Custom Kitchen Islands

Custom kitchen island from ikeaEvery fixed kitchen island is custom in the sense that it is unlike any other, and is made to fit your space and needs. Custom kitchen islands cover a range from the completely custom-made and custom-finished island to match your custom cabinets, to a much more economical island made out of standard size cabinets and countertops assembled in creative ways.

How to Customize Your Island

You can use any arrangement of wall and/or base cabinets which fits your space, to form the base of your kitchen island. Then you can customize it in many ways to create many different potential kitchen island designs:


  • Change levels on part of the island, up to bar height or down to table height
  • Make the island an unusual shape. Who says everything has to be rectangular? Try angles and curves: mock up the shape with cardboard and tape to see how it looks and how it works.
  • Use several small movable islands pushed together to make one big island, or split them up and move them to where they are needed
  • Match the island counter shape with a shape in the ceiling above – a dropped or raised section, an outline, curved track lights, a pot rack or vent hood.


  • Don’t use cabinet doors at all – have an “all-drawers” island
  • Add feet to the bottom of your base cabinets in the toe-kick area
  • Add legs to the ends, or to support an eating overhang. Check antique tables for proportions and sizes: some island legs I’ve seen in magazines are way oversized and clunky-looking to my eye.
  • Use small gaps between your base cabinets for cookbook shelves, bottle storage, display niches, cutting board or baking sheet storage, pull-out towel storage, narrow pullout racks for spices, etc.
  • Do without a toe-kick and have legs or a pedestal instead, especially in historic houses where this would have been done in the original period. Try the pedestal idea before you do it, to make sure you can still work at the counter without banging your toes.
  • If one side of your island faces the living or family room, and that side is not an eating counter, display cabinets with glass doors look wonderful lit from inside. Safety glass and a solid bottom part to the doors reduce the risk of accidents.
  • Build your island in an identifiable style that contrasts with the rest of the kitchen: Craftsman, Victorian, Modern, Art Deco or Southwestern can all make an interesting change


  • Use a countertop material different from that used on your counters round the edge of the room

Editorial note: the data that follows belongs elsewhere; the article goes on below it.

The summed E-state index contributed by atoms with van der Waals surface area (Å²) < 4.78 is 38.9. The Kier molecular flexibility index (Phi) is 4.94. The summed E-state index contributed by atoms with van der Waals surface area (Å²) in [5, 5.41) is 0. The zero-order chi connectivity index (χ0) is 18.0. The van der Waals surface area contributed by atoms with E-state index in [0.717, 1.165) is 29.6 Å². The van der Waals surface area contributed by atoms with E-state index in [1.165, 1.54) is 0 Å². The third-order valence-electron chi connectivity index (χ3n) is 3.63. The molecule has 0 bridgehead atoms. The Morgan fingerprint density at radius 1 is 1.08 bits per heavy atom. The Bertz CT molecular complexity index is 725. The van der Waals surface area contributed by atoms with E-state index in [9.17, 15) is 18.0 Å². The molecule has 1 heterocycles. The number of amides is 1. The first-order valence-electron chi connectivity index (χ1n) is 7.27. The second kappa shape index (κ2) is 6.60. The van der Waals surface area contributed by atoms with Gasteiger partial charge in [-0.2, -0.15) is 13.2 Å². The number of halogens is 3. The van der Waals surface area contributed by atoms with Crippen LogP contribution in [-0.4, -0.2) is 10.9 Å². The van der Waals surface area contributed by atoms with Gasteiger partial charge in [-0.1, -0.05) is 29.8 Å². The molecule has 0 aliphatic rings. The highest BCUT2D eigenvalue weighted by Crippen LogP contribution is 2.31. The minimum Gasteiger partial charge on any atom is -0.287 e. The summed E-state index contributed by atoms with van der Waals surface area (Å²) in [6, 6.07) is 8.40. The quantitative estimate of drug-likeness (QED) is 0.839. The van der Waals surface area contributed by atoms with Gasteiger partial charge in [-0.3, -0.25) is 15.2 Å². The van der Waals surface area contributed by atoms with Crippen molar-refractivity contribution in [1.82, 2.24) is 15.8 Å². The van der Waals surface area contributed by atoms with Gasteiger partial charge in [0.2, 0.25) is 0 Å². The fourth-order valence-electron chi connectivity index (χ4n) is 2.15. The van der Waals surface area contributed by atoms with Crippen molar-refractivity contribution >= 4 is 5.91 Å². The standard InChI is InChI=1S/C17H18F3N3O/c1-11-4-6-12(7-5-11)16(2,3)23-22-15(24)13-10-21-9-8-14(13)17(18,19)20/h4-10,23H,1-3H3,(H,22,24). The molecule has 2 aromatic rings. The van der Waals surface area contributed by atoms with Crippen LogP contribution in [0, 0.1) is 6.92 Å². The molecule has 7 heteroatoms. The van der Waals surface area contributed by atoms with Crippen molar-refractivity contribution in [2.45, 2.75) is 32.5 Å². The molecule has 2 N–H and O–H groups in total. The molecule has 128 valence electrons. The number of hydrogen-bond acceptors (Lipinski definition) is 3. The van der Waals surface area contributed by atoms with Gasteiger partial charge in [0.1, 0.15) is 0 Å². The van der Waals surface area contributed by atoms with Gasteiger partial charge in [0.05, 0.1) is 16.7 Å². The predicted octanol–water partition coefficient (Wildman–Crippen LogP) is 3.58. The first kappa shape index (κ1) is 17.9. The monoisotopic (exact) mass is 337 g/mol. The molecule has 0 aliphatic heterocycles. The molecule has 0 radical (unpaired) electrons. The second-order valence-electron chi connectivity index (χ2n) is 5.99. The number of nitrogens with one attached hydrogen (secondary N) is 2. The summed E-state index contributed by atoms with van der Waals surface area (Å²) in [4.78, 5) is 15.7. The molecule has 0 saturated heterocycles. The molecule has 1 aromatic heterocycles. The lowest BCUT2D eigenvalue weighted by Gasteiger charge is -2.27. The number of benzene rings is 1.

• Order a special edge treatment: no matter what countertop material you use, the edges can be customized
  • Use a custom-shaped countertop which overhangs the cabinets
  • Combine more than one countertop material: perhaps a butcher-block prep area with a marble slab for pastry
  • Include flip-up or pull-out worktop sections to extend your counter space


  • Change cabinet finishes on the island: dark vs light cabinets, painted vs stained, antique-look vs modern
  • Use two-tone finishes on the island cabinets: light and dark wood panels, distressed or antiqued paint finishes
  • Customize the non-door ends and sides of your island: panel with decorative materials like beadboard or tile, panels or doors to match your cabinets, even wallpaper or fabric (varnished for protection). You could also use a translucent material and light it from the inside.

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  • Use different hardware on the island, different in style, material or both
  • Add rails, racks, pegs, hooks, holders etc wherever they’ll be useful
  • ‘Dock’ a movable island or cart in or under a larger fixed island for flexibility
  • Light your island with multiple decorative pendant lights: mini-chandeliers, art glass shades, industrial lighting, whatever fits your style. Dimmable, of course!
  • Use corbels or brackets to support overhangs as well as or instead of legs. These could match corbels used elsewhere in the kitchen, perhaps supporting a hood over the range.

Appliances and Fixtures

  • Add appliance drawers: fridge, freezer, dishwasher, or warmer.
  • Include an interesting sink which would be impractical as your main sink: an odd shape like a trough or unusual material like copper
  • An unusual or specialized faucet makes a great island feature too
  • Instead of a standard cooktop in the island, use separate burners arranged in a row, or a mix of different fuel types, a grill, or induction units.

Potential Island Problems to Avoid

  • Squeezing an island into a space which isn’t large enough
  • creating a “barrier island” which interrupts the legs of the work triangle
  • expensive plumbing work to have a sink in your island
  • expensive ventilation work to have a cooktop in your island
  • no visual break to hide sink- or range-side mess on the island
  • too-short overhangs intended for eating, resulting in bumped knees
  • cramped and too-narrow aisles round the island
  • appliance doors which open into people sitting at the island
  • pointy corners and edges on island worktops (ouch!)
  • appliance doors on the island and perimeter directly across from each other, which interfere
  • Lights not centered over the island when they should be
  • Safety issues with cooktop too close to diners
  • Electrical outlets in island cabinets interfere with interior fittings like pullouts or drawer slides
  • Island legs which interfere with diners legs
  • Making the island too narrow or too small altogether

Kitchen floor plans can benefit greatly from a custom kitchen island, but only if you can avoid the potential gotchas!

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